Homegrown Hops – a brewery in Livermore Valley Wine Country!
Venture to the Homegrown Hops web site and see the motto – “It’s not just a brewery, it’s an experience.”
Catchy? For sure, but is it true or just a ploy to lure out to the Livermore property?
Perhaps it is to entice, but Homegrown Hops is everything promised and then some.
In the day and age of wineries seemingly dotting the landscape throughout California, breweries have been carving out a niche and are making an impact.
Make no mistake, Homegrown Hops is not your stereotypical brewery, often found in a warehouse, or in the middle of downtown area.
The brainchild of Joel Dalheim, who also owns All On Electric and Solar, has a house on the property that sits at the corner of Tesla and Mines Roads, right in the middle of the Livermore Valley wine region.
Looking at his land he came to a revelation.
“I was bored and thought it would be amazing place for a brewery,” said Dalheim.
Initially the zoning did not permit a brewery – a winery yes, but a brewery, no.
“It took us roughly a year to go through the rezoning,” explained Dalheim.
The soft opening was set for November 19 and at the time, customers had to be all inside as the permit for outside drinking was not yet in place.
Dalheim and his staff had a trolley that fit 20 and that was the initial capacity. The business was new, so the restrictions were not overwhelming.
“It wasn’t crazy busy,” said Dalheim. “We wanted to open it so we said what the hell.”
There was only one problem with the opening day. It was Nov. 19, 2019, which meant it opened when COVID was ready to hit.
By the time COVID took full force and enjoying a beer inside was put on hold for a while, the outside permit was in place and Homegrown Hops was ready to go.
The outside area was perfect for people that wanted to get out of the confinement of their houses and do something. Cornhole sets were installed, as was bocce ball. Country music blasts through the speakers, setting the tone for a relaxing time.
Plenty of tables dot the amazing landscape, along with heaters. The initial vision was coming to fruition.
Throw in the hopvines growing around the property and you have the total package.
“It was just about what I envisioned,” said Dalheim. “I was thinking about sitting in my backyard, drinking beer, and listening to music. I wanted the environment to be comfortable to everyone – natural color, natural surroundings.”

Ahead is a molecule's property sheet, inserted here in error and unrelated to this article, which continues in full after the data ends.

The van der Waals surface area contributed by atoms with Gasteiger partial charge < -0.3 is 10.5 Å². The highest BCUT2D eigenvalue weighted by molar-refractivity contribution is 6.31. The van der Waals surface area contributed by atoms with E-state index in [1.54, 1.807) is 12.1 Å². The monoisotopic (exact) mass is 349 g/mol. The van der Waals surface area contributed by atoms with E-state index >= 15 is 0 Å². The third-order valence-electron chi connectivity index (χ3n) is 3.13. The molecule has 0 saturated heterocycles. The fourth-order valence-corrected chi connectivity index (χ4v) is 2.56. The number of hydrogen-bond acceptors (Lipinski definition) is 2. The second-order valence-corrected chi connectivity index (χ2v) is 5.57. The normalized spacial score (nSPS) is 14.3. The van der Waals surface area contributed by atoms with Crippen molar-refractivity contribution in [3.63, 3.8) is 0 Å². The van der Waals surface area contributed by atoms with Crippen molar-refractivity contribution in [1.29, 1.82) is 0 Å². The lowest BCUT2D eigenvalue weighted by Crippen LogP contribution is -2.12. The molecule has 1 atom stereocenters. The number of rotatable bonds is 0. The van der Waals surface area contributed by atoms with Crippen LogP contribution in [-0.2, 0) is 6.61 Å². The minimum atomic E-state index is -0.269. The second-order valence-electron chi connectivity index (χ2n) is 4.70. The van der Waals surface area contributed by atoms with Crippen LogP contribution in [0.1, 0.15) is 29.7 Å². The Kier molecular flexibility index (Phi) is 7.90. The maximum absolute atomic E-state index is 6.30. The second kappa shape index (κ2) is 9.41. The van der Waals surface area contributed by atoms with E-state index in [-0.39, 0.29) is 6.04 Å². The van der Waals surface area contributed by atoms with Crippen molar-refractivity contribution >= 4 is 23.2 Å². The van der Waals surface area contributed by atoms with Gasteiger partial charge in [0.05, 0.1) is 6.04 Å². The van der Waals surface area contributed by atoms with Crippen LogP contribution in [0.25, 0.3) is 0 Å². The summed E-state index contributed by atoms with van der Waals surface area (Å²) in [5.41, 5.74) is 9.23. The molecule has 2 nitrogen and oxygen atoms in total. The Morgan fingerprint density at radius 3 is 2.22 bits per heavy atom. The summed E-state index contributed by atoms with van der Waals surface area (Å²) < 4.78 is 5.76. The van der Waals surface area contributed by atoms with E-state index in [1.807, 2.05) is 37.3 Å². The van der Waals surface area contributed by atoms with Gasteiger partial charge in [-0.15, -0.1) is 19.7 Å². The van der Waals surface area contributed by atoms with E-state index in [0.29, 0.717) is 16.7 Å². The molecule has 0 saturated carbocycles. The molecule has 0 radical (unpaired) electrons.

It has turned into a wonderful experience.
Homegrown Hops gives it all in terms of a brewery with quality beer, and food – a rotating selection of local food trucks, but there is something that sets it apart from a traditional brewery.
The vista and atmosphere.
It is located on three acres in the middle of the Livermore Vallery wine region, giving visitors the aesthetics of a winery, with the vibe of a top-notch brewery.
Located at the corner of Tesla and Mines Road in Livermore, you can’t miss it as you travel out of downtown Livermore towards the plethora of wineries.
It is the perfect addition to the ever growing destination point that is the Livermore Valley Wine Country. Both sell and promote adult beverages, but in entirely different settings.
“Wineries are posh – a higher-end establishment,” said Dalheim. “A brewery isn’t that, and that’s what makes it fun – everyone is allowed. We’ve hosted 21st birthdays and we have had a 90-birthday party.”
There always seems to be activities around Homegrown Hops. I visited on a non-descript Wednesday in the late afternoon. There had already been a private party earlier in the day and by the time I was leaving, the parking lot was filling up with people for the Wednesday bocce ball league, or families out for an early dinner.
They offer line dancing lessons on select Friday’s and have live music regularly.
It is a tremendous place to visit, both with your friends, or with your family, that is if you are seeking a fun, relaxing place to have a couple of drinks and reenergize.
Recently Dalheim opened a second location, this one in downtown Livermore at 56 S. Livermore Ave. It is open until 10 p.m. instead of 8 p.m. at the initial site.